The overwhelming majority of coffee exists within the confines of two species: Arabica and Robusta. While other species, like Eugenioides, have made cameos in the high-end coffee zeitgeist, Arabica and Robusta’s ubiquity are enough to give one the impression that they are the only two species of coffee to exist. But in fact, the number of known coffee species is well over 100. And with a recently study the number is only going up, thanks to the discovery of six new coffee species in Madagascar.
Published recently in the journal Kew Bulletin, coauthors Dr. Aaron Davis and Dr. Franck Rakotonasolo—both of Kew Gardens—state the six species are “new to science.” The new species are: Coffea callmanderi, C. darainensis, C. kalobinonensis, C. microdubardii, C. pustulata, and C. rupicola.
Per the paper, the six species were all found in northern part of the island nation off the southeastern coast of continental Africa: three in Loky Manambato in the Daraina area, two in Galoko-Kalobinono, and one in but not restricted to the Daraina area.
Though not typically thought of for its coffee—at least in terms of what makes it to our mugs every morning—Madagascar is one of the most genetically diverse places on the planet for coffee. With the six new discoveries Madagascar is home to 65 different coffee species, exactly half of the 130 now known. Per the paper, the rest of Africa only has 48 species.
Dr. Davis—whose most recent paper uncovered a wild-grown coffee species in Sierra Leone, Stenophylla, with potential implications for the future of coffee production— says that the qualities of these six new species is largely unknown right now and that it will be “some years before these coffees are evaluated in any way” for any qualities that may be utilized in the fight to protect coffee from climate change.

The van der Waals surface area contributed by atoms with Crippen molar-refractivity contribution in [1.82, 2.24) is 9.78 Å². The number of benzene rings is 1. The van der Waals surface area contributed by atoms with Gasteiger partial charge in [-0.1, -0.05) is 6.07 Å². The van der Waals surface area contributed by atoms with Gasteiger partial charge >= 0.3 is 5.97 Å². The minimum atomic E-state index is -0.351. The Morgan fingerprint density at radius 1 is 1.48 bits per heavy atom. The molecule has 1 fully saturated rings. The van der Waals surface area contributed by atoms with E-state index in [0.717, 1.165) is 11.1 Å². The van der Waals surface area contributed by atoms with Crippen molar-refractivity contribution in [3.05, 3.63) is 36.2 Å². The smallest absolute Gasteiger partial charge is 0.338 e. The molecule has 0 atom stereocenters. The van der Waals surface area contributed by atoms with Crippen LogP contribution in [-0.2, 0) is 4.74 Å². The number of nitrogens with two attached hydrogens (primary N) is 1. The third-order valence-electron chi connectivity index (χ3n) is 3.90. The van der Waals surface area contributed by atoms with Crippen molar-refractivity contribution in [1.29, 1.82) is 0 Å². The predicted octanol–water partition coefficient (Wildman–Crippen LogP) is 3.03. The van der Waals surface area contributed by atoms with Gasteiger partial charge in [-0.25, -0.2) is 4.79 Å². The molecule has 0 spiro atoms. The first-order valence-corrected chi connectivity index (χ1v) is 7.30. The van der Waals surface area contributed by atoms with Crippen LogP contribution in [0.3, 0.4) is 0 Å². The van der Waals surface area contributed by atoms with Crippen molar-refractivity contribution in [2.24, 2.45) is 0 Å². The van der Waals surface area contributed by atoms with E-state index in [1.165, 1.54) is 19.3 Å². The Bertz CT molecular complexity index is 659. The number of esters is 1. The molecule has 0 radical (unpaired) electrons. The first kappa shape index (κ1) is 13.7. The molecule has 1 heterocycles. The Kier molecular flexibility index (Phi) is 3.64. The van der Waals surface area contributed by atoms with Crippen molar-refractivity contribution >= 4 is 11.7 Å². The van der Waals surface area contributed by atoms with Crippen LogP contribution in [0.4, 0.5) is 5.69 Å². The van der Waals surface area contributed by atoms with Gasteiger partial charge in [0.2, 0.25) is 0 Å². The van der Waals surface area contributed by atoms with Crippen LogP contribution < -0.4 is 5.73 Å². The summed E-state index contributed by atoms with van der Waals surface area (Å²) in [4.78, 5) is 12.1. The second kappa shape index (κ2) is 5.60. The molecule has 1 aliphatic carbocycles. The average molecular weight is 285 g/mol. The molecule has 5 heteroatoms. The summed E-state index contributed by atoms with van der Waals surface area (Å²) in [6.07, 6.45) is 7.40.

Still, even without any defined impact on the future of coffee, the discovery of these new species is exciting. Here are six as-yet-unknown species of coffee existing in the wild, without any need for human intervention. One of these species could provide new insight into resiliency in coffee production, perhaps even suitable to hybridize with Arabica. Or maybe the future of coffee isn't in girding Arabica but in diversifying the number of species commercially produced.
Maybe one day we won't be talking about the differences between Bourbon and Typica, but between Arabica and Robusta and Stenophylla and Callmanderi and Rupicola. The truth is we don't really know what the future of coffee looks like, but the continuing discovery of coffee's diversity is better equipping to deal with what may come.